Is it better the burn out or fade away.

After another 100 mile week I am now faced with the prospect of going for a three-peat or having a ‘down week’ to let my body recover. But does my body need time to recover or has it adapted to the new mileage and has this then become the norm. ? This links to the top 3 Golden Rules I abide to regarding distance , pace and not getting injured. Juggling these three is a fine balancing act and get it wrong you’ll be spending time on the sidelines watching all your fitness drain away, a runners worst nightmare.

I’m a big ‘listen to your body’ believer and also adding distance is possible if you have easy runs and avoid two hard sessions in a row. Raf Baugh, the Running Centre owner,  ( )is a big advocate of big distance and doesn’t consider any mileage to be ‘junk miles’. As far as he is concerned they are all good, even the slow recovery ones. Taking this onboard I have made my second run of the day (how did this become the norm?) a slow one and must admit to enjoying the freedom of just running on heart rate rather than chasing pace and being constrained by the 1k Garmin splits. To this end I have managed a massive block of training since June but understand I am on a tightrope. This is sustainable for the moment as I train for the Perth Masters in October/November this year but must admit to looking forward to a month or two of ‘normal’ 100k a week running later in the year. (and maybe even a glass of red for Christmas)

This tightrope of distance, pace and avoiding injury is one all runners must walk and I know so many who have trained so hard for events and at the last minute been struck down with injury. Truth be told I don’t even like typing the word injury. !! Damn that’s twice I’ve typed it in one paragraph but it needs to be discussed. Every runner, in my opinion, has a distance where they can safely operate in, be this 40k, 100k or more. This is limited by their running gait, general genetics, weight, surface they train on, shoes etc. the list really is endless. Spend too much time outside the ‘safe zone’ and eventually its time to pay the piper.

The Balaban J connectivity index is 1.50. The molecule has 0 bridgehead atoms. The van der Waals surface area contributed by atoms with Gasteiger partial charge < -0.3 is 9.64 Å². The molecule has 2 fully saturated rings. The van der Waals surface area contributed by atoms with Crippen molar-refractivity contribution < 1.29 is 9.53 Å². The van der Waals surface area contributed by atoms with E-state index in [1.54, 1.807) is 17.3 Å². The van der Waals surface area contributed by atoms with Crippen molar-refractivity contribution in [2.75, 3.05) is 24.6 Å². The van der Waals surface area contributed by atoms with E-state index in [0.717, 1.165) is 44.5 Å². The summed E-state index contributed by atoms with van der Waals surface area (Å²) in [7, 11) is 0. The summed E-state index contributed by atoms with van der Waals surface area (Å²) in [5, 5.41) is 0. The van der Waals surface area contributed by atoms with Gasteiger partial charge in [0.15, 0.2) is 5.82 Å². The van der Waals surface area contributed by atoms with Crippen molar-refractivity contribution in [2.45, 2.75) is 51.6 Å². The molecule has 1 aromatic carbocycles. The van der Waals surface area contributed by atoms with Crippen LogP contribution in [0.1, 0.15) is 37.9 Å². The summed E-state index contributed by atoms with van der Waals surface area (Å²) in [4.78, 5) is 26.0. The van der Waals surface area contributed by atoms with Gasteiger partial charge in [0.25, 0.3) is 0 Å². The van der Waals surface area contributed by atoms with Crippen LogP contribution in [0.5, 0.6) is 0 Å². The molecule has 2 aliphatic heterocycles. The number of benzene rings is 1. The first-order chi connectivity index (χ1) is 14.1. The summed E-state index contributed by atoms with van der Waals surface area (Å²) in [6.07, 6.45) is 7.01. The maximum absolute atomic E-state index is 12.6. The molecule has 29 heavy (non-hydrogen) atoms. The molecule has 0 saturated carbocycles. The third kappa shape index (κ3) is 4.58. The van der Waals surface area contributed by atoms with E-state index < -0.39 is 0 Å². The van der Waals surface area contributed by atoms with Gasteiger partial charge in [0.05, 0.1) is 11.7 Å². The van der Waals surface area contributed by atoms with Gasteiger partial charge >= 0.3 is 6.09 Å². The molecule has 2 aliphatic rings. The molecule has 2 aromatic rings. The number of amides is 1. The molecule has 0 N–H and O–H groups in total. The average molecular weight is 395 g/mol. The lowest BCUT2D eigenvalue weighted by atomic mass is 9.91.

1. Tristan | 19th Sep 16

    I have been thinking of taking one week every 2 months where I don’t run at all to give my body a bit of a rest – I don’t run anything like the distances that you do but I think it’s probably not a bad thing to do especially as we get older – takes a bit of discipline too – was supposed to be 1st week of October but gonna bring it forward a week as want to do the Ron hill run streak challenge thing – 5k a day everyday of October !


  2. | 20th Sep 16

    A week is a bit excessive Tristan, maybe a few days. I couldn’t imagine a week without running, I’d go loopy ! I personally ,probably, run too much and looking at my training over the years I peaked in 2013 running around 80-100k. Now I’m nearly doubling that and can certainly feel the benefit but long term can I continue to run these distances, probably not. As you know yourself there is the small matter of work and the family to take into account, add in sleep and the time disappears. Periodisation is often quoted as a target for training, basically choose a goal work towards it, achieve the goal then take some time off before choosing your next goal. Works for me, I just never have any time without a goal.

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